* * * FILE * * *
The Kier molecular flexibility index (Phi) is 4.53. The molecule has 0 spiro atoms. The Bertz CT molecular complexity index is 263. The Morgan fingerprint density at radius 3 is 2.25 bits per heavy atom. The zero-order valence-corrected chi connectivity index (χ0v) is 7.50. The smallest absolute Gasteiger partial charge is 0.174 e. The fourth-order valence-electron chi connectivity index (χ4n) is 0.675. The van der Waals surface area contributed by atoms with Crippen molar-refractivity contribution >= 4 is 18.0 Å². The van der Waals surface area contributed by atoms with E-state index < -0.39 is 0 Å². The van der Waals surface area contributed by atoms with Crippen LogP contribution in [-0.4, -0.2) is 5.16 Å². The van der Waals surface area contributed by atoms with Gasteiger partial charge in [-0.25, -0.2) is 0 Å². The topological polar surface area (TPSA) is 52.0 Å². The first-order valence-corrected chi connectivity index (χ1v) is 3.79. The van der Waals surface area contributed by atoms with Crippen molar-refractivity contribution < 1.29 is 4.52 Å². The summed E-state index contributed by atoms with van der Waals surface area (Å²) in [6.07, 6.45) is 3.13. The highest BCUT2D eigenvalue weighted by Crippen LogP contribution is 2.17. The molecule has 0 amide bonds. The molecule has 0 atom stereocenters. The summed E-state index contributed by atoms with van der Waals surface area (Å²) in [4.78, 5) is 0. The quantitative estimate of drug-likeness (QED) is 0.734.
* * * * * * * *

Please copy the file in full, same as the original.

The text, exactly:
The Kier molecular flexibility index (Phi) is 4.53. The molecule has 0 spiro atoms. The Bertz CT molecular complexity index is 263. The Morgan fingerprint density at radius 3 is 2.25 bits per heavy atom. The zero-order valence-corrected chi connectivity index (χ0v) is 7.50. The smallest absolute Gasteiger partial charge is 0.174 e. The fourth-order valence-electron chi connectivity index (χ4n) is 0.675. The van der Waals surface area contributed by atoms with Crippen molar-refractivity contribution >= 4 is 18.0 Å². The van der Waals surface area contributed by atoms with E-state index < -0.39 is 0 Å². The van der Waals surface area contributed by atoms with Crippen LogP contribution in [-0.4, -0.2) is 5.16 Å². The van der Waals surface area contributed by atoms with Gasteiger partial charge in [-0.25, -0.2) is 0 Å². The topological polar surface area (TPSA) is 52.0 Å². The first-order valence-corrected chi connectivity index (χ1v) is 3.79. The van der Waals surface area contributed by atoms with Crippen molar-refractivity contribution < 1.29 is 4.52 Å². The summed E-state index contributed by atoms with van der Waals surface area (Å²) in [6.07, 6.45) is 3.13. The highest BCUT2D eigenvalue weighted by Crippen LogP contribution is 2.17. The molecule has 0 amide bonds. The molecule has 0 atom stereocenters. The summed E-state index contributed by atoms with van der Waals surface area (Å²) in [4.78, 5) is 0. The quantitative estimate of drug-likeness (QED) is 0.734.